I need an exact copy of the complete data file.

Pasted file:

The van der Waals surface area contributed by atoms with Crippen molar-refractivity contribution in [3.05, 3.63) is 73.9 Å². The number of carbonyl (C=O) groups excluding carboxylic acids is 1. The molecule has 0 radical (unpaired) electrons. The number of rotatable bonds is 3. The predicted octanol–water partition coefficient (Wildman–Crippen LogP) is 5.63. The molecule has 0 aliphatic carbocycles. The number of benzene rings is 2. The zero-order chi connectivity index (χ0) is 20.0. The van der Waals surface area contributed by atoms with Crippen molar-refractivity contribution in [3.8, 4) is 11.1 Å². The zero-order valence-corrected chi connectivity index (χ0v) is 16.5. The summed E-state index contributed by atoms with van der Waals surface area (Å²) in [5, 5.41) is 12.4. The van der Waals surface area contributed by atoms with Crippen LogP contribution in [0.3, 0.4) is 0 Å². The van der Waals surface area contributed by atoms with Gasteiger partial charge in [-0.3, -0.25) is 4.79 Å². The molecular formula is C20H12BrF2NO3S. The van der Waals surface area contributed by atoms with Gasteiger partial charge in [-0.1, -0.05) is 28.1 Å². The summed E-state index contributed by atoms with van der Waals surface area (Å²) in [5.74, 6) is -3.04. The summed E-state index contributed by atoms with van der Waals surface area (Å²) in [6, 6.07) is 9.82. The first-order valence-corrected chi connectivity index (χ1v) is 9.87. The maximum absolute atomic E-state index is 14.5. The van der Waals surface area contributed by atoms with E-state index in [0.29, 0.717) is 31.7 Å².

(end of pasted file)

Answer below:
The van der Waals surface area contributed by atoms with Crippen molar-refractivity contribution in [3.05, 3.63) is 73.9 Å². The number of carbonyl (C=O) groups excluding carboxylic acids is 1. The molecule has 0 radical (unpaired) electrons. The number of rotatable bonds is 3. The predicted octanol–water partition coefficient (Wildman–Crippen LogP) is 5.63. The molecule has 0 aliphatic carbocycles. The number of benzene rings is 2. The zero-order chi connectivity index (χ0) is 20.0. The van der Waals surface area contributed by atoms with Crippen molar-refractivity contribution in [3.8, 4) is 11.1 Å². The zero-order valence-corrected chi connectivity index (χ0v) is 16.5. The summed E-state index contributed by atoms with van der Waals surface area (Å²) in [5, 5.41) is 12.4. The van der Waals surface area contributed by atoms with Crippen LogP contribution in [0.3, 0.4) is 0 Å². The van der Waals surface area contributed by atoms with Gasteiger partial charge in [-0.3, -0.25) is 4.79 Å². The molecular formula is C20H12BrF2NO3S. The van der Waals surface area contributed by atoms with Gasteiger partial charge in [-0.1, -0.05) is 28.1 Å². The summed E-state index contributed by atoms with van der Waals surface area (Å²) in [5.74, 6) is -3.04. The summed E-state index contributed by atoms with van der Waals surface area (Å²) in [6, 6.07) is 9.82. The first-order valence-corrected chi connectivity index (χ1v) is 9.87. The maximum absolute atomic E-state index is 14.5. The van der Waals surface area contributed by atoms with E-state index in [0.29, 0.717) is 31.7 Å².